Howie the Rookie
Landmark Productions at The Barbican
by Mark O’Rowe
Mesmerising. Hypnotic. Electrifying. Words often used loosely in reviews, but they genuinely ring true in the performance delivered to the Barbican Pit audience lucky enough to witness this acting master class.
Mark O’Rowe has taken a fair risk in adapting his 1999 Howie The Rookie play. Originally meant for two actors playing two characters, O’Rowe (directing) has gambled on having one actor convince the audience he is performing two distinctive monologues. But who better to execute a one man show than man of the moment Tom Vaughan-Lawlor?
Vaughan-Lawlor has the audience in the palm of his hand from the offset when playing the Howie Lee. From Dublin’s North-side, Love/Hate fans will welcome his Nidge-like characteristics, but with no cast or discernable props the Dubliner has the luxury of falling back on the brilliant writing of O’Rowe.
Vaughan-Lawlor is going ninety, and doesn’t miss a beat. Ducking and diving to recreate the dodgy witch hunt for Howie’s arch-enemy the Rookie Lee, the audience are taken on a rollercoaster journey where they see fights, sexual encounters and a scabies epidemic unfold before their very eyes.
The dialogue is so fast at times that it is a struggle to keep up, but Vaughan-Lawlor brings us right back to where he wants us with intense conclusions to his asides – coupled with a few C-bombs for good measure.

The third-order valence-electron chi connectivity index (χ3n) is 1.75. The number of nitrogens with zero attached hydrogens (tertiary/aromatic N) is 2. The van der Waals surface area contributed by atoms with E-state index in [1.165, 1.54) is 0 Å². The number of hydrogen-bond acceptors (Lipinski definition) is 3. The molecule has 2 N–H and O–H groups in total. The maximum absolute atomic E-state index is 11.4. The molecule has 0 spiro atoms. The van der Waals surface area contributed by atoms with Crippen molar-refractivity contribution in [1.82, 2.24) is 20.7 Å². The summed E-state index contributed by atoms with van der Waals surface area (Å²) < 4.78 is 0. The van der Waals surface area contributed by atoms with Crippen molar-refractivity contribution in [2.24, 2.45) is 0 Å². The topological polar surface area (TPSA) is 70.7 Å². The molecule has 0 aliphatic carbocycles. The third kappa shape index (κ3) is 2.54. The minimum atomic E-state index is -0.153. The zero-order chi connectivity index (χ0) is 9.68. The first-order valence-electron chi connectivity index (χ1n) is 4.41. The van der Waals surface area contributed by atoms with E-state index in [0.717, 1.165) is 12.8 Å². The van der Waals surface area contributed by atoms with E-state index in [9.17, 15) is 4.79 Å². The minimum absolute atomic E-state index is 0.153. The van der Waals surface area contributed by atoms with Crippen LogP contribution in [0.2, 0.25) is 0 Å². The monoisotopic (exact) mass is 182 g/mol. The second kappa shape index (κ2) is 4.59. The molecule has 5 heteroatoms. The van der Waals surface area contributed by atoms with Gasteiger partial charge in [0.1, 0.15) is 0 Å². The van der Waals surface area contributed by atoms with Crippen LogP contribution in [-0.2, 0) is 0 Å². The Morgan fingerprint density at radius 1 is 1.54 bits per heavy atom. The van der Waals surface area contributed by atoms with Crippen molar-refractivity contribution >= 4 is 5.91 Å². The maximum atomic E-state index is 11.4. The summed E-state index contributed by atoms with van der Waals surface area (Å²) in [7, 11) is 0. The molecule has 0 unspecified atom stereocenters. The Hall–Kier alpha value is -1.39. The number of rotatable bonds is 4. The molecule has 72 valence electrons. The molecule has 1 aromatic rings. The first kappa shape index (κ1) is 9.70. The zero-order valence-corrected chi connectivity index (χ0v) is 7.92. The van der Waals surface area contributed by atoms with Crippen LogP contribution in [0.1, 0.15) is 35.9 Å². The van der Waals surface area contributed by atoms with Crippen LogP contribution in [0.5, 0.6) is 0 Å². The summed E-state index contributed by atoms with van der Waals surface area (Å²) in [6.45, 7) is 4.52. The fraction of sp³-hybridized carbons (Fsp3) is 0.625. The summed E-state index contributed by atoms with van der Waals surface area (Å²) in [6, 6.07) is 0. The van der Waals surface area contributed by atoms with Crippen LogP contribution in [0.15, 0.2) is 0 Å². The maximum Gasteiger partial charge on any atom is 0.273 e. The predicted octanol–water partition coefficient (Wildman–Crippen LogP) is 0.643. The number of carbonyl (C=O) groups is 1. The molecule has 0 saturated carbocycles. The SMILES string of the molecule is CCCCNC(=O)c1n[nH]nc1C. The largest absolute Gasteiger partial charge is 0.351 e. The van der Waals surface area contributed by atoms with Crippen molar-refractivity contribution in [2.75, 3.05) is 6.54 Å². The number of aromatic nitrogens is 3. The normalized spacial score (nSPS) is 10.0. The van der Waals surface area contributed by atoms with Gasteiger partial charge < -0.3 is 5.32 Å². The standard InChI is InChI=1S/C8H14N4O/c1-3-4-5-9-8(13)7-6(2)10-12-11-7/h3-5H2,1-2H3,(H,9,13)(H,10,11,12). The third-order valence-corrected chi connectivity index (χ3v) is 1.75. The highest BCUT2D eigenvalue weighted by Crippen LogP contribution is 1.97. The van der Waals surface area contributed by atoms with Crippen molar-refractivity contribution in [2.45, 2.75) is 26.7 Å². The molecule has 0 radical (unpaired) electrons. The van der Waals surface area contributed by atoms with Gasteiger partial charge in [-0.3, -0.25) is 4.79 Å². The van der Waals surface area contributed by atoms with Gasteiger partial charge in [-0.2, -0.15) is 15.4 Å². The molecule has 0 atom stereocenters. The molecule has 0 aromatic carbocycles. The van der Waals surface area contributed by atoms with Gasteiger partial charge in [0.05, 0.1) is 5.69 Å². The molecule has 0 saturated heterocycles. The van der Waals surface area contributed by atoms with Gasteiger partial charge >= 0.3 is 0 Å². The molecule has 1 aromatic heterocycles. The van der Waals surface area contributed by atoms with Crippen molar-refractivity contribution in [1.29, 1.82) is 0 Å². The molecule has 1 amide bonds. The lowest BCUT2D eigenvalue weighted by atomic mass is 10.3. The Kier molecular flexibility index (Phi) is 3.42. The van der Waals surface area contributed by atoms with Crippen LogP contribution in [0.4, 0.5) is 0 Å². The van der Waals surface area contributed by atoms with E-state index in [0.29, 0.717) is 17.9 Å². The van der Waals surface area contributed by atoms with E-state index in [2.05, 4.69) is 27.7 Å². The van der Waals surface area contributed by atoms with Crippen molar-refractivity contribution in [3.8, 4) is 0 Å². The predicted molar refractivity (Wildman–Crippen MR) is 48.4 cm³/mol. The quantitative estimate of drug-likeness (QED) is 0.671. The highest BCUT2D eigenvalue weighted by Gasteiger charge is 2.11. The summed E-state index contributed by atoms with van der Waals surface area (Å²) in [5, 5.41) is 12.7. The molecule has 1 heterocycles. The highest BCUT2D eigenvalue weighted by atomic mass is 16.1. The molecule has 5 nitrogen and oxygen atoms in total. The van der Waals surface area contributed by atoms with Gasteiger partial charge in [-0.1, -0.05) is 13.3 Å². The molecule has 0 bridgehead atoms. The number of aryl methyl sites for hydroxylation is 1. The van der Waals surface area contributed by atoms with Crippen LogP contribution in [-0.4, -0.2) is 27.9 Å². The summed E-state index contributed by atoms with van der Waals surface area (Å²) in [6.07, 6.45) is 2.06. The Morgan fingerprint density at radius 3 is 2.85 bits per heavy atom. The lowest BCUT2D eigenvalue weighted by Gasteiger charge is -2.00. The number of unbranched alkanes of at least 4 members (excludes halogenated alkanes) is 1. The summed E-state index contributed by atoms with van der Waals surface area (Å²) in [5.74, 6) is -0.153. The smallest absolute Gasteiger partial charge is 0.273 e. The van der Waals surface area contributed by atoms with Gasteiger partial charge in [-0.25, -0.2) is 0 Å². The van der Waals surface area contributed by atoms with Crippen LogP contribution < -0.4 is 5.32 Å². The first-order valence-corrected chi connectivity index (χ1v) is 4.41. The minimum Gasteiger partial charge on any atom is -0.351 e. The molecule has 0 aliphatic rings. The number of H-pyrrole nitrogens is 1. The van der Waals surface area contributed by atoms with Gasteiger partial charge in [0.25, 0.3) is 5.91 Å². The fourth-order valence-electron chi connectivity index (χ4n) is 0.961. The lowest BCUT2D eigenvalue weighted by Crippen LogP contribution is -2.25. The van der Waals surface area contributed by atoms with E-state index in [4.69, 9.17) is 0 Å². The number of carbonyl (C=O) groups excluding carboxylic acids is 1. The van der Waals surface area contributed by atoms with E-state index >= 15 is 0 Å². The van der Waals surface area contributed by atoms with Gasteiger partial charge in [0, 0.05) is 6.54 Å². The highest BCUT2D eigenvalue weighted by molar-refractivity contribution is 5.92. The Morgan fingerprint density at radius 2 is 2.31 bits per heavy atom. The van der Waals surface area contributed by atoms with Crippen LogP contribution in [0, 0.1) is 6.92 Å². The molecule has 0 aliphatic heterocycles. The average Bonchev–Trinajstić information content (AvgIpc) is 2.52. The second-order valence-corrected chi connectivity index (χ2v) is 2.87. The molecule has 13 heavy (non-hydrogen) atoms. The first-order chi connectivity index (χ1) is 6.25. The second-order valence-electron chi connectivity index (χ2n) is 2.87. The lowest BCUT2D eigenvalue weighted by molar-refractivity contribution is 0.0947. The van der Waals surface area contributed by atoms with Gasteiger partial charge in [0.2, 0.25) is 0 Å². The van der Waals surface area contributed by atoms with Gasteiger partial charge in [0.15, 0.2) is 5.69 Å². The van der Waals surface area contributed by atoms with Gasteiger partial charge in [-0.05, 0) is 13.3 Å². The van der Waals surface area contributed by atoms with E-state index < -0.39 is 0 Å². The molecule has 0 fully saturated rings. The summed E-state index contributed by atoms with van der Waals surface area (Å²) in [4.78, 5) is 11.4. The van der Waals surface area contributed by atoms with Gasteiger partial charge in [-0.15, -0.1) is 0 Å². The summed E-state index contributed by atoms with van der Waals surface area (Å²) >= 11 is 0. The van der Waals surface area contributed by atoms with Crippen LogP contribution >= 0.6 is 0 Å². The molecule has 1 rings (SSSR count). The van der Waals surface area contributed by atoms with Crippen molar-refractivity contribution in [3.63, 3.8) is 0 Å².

He shimmies, minces even, at times around the stage which transforms into estates, houses, pubs and streets of north Dublin, but brings a vulnerability and sometimes an unexpected likeable nature to the dreadful and vulgar attitude of his character.
After an entertaining ride, O’Rowe wraps up the first monologue, and the end of the Howie Lee, with a bang. A sledgehammer blow of tragedy delivered so intensely that we feel there has to be another joke coming.
And that’s it. With a change of a t-shirt, out comes the Rookie Lee, Howie’s lothario polar opposite. And not once are we reminded of the Rookie’s physical similarity to the Howie.
The same drawl is there, but less pronounced. The same physicality there, but with more grace. Rookie’s interpretation of events are similar, and after a guilt-ridden entertaining fight scene, the characters are reunited and connected forever.
O’Rowe’s play is gripping, gritty, moving. But the jewel in the crown is Vaughan-Lawlor’s execution of it. Never once allowing himself or the audience come up for air, every single person in the Barbican Pit is immersed in the most horrifying and captivating event that could comfortably go on for a further 80 minutes. Cannot be missed.